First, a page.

It’s easy to get caught up in creating the perfect image; stressing over the sharpness, the saturation, and the bits and pieces that others say constitute a ‘good’ photograph. This inevitably leads us to obsess over which hardware can help us get the best results.
If you love photography chances are you enjoy the time you spend with the camera in your hand trying to capture the world around you. And you probably enjoy some creative tweaking afterwards.
But then when you evaluate your result, your final image, you might find yourself feeling disappointed or inadequate as you compare yourself to others. And we’re prone to this because, while we live in a time where sharing our images is easy and our reach is great, photography is a visual medium. Deep down, we want someone else to see it. Naturally, you will then wonder what others will think of your image, worry even.
“The best camera is the one you have with you”
This is where that popular quote becomes important. Photography has been a popular past time long before the invention of the camera phone. But the camera phone has meant that a lot more people can join in the fun.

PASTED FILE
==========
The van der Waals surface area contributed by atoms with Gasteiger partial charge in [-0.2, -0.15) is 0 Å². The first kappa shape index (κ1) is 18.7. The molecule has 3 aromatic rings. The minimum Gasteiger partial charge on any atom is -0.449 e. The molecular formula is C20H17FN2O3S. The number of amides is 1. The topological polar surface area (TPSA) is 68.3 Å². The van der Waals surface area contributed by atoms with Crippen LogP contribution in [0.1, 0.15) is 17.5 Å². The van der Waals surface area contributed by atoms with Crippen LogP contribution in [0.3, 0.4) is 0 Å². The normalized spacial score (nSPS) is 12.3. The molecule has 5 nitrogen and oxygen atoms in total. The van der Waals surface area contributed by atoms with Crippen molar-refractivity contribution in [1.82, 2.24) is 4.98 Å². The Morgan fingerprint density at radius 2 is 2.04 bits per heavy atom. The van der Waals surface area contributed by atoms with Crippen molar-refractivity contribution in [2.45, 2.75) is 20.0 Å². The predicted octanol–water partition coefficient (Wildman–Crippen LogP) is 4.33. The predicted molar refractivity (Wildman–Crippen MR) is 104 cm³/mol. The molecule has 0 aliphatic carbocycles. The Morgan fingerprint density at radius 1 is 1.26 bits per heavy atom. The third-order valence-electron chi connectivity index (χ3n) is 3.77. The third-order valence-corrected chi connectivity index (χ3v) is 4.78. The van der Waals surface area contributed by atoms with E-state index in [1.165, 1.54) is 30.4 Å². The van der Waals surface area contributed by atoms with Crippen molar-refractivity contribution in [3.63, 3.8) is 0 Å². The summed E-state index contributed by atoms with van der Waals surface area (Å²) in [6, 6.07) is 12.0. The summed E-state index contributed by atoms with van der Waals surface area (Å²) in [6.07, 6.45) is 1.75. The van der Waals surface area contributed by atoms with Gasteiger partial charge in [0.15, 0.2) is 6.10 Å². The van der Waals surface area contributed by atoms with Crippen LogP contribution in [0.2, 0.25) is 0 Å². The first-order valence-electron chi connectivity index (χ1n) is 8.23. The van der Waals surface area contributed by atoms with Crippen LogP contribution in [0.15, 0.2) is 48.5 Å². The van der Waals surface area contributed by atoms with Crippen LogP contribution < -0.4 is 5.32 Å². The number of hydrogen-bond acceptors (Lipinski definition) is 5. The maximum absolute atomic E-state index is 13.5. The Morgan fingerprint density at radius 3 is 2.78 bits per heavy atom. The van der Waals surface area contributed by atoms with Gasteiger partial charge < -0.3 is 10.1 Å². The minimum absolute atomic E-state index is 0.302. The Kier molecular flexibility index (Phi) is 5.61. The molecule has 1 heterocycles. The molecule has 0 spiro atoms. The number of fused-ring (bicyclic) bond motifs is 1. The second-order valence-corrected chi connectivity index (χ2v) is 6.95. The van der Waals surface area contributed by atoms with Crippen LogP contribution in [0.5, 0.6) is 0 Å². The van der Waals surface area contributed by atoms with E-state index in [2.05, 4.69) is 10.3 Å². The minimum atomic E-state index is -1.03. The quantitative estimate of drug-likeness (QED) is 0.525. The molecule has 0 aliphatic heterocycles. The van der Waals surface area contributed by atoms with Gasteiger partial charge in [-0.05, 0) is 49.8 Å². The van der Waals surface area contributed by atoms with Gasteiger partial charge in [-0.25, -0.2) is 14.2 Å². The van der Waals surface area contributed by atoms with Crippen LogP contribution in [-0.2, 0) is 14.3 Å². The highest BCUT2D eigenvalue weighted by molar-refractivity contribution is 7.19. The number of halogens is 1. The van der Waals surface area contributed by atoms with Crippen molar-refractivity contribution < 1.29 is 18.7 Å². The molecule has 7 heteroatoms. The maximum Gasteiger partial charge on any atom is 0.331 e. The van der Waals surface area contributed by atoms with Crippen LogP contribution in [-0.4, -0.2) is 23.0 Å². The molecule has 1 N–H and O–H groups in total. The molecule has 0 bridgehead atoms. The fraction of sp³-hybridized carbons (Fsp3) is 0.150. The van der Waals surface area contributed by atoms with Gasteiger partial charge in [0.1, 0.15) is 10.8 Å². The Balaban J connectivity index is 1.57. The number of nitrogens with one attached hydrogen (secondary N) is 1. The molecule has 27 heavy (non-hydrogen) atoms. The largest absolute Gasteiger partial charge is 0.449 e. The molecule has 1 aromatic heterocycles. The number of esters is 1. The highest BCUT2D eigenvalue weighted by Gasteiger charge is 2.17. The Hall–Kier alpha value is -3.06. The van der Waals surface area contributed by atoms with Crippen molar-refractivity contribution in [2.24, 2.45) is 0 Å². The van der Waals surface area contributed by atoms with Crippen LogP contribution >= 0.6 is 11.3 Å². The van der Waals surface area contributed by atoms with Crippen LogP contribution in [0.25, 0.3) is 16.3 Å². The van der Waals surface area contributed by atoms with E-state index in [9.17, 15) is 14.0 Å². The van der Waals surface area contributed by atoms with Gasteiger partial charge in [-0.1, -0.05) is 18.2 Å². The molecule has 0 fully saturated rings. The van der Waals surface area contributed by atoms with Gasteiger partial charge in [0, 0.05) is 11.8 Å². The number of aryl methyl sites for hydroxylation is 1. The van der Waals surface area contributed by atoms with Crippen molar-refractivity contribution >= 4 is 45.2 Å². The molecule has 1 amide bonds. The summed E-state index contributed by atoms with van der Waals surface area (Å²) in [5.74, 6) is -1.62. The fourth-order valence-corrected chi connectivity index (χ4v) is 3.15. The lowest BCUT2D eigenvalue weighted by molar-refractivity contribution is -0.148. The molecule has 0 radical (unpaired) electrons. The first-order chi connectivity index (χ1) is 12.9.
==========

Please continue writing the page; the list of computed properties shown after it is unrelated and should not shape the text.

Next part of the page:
We get better at creating great photography with practice. Stressing about not having your dslr with you, not having a good enough camera, or only having your phone camera with you when a good photography moment presents itself, or worse; closing your eyes to the photography opportunities around you because you don’t have the right camera with you, is criminal.
It’s counter-productive and counter-fun. It’s important to remind ourselves that we’re doing this firstly for the fun of it, for ourselves. And yes, you’ll want to share your images on your chosen social media. Go for it. Embrace where you are in your photography journey and enjoy it. Photography is not exclusively for the people who can afford great cameras or those who already have killer skills; it’s for whoever wants to try it.
Regardless of your hardware or skill level, photography is about what you see and we all see things differently. That’s what’s cool about it and that’s why you should share your photography if you choose to, to share your visual point of view.
It’s for that reason that ultimately (unless you’re a professional shooting a wedding) the best camera is the one you have with you; our individual perspective is what’s interesting.
It’s what you see and how you frame it that makes your photography interesting. The rest comes with practice.